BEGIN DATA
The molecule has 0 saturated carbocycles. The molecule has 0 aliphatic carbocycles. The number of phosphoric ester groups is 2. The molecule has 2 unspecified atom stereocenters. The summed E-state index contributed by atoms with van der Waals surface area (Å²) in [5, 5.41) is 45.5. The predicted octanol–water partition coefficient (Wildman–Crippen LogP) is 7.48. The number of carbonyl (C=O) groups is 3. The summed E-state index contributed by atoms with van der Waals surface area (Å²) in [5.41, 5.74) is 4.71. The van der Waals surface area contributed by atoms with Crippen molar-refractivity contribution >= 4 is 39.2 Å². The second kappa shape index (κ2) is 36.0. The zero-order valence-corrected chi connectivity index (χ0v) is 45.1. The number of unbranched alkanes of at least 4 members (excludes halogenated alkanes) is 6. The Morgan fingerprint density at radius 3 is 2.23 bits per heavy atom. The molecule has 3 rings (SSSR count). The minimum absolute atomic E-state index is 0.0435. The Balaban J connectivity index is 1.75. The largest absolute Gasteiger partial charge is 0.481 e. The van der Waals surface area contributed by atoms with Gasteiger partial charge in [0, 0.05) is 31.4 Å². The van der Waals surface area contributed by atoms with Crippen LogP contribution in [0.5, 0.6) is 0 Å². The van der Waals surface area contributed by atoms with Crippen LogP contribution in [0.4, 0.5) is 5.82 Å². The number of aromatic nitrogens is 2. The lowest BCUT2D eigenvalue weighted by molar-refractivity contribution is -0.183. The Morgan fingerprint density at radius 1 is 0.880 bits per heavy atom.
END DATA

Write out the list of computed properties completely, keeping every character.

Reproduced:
The molecule has 0 saturated carbocycles. The molecule has 0 aliphatic carbocycles. The number of phosphoric ester groups is 2. The molecule has 2 unspecified atom stereocenters. The summed E-state index contributed by atoms with van der Waals surface area (Å²) in [5, 5.41) is 45.5. The predicted octanol–water partition coefficient (Wildman–Crippen LogP) is 7.48. The number of carbonyl (C=O) groups is 3. The summed E-state index contributed by atoms with van der Waals surface area (Å²) in [5.41, 5.74) is 4.71. The van der Waals surface area contributed by atoms with Crippen molar-refractivity contribution >= 4 is 39.2 Å². The second kappa shape index (κ2) is 36.0. The zero-order valence-corrected chi connectivity index (χ0v) is 45.1. The number of unbranched alkanes of at least 4 members (excludes halogenated alkanes) is 6. The Morgan fingerprint density at radius 3 is 2.23 bits per heavy atom. The molecule has 3 rings (SSSR count). The minimum absolute atomic E-state index is 0.0435. The Balaban J connectivity index is 1.75. The largest absolute Gasteiger partial charge is 0.481 e. The van der Waals surface area contributed by atoms with Gasteiger partial charge in [0, 0.05) is 31.4 Å². The van der Waals surface area contributed by atoms with Crippen LogP contribution in [0.5, 0.6) is 0 Å². The van der Waals surface area contributed by atoms with Crippen LogP contribution in [0.4, 0.5) is 5.82 Å². The number of aromatic nitrogens is 2. The lowest BCUT2D eigenvalue weighted by molar-refractivity contribution is -0.183. The Morgan fingerprint density at radius 1 is 0.880 bits per heavy atom.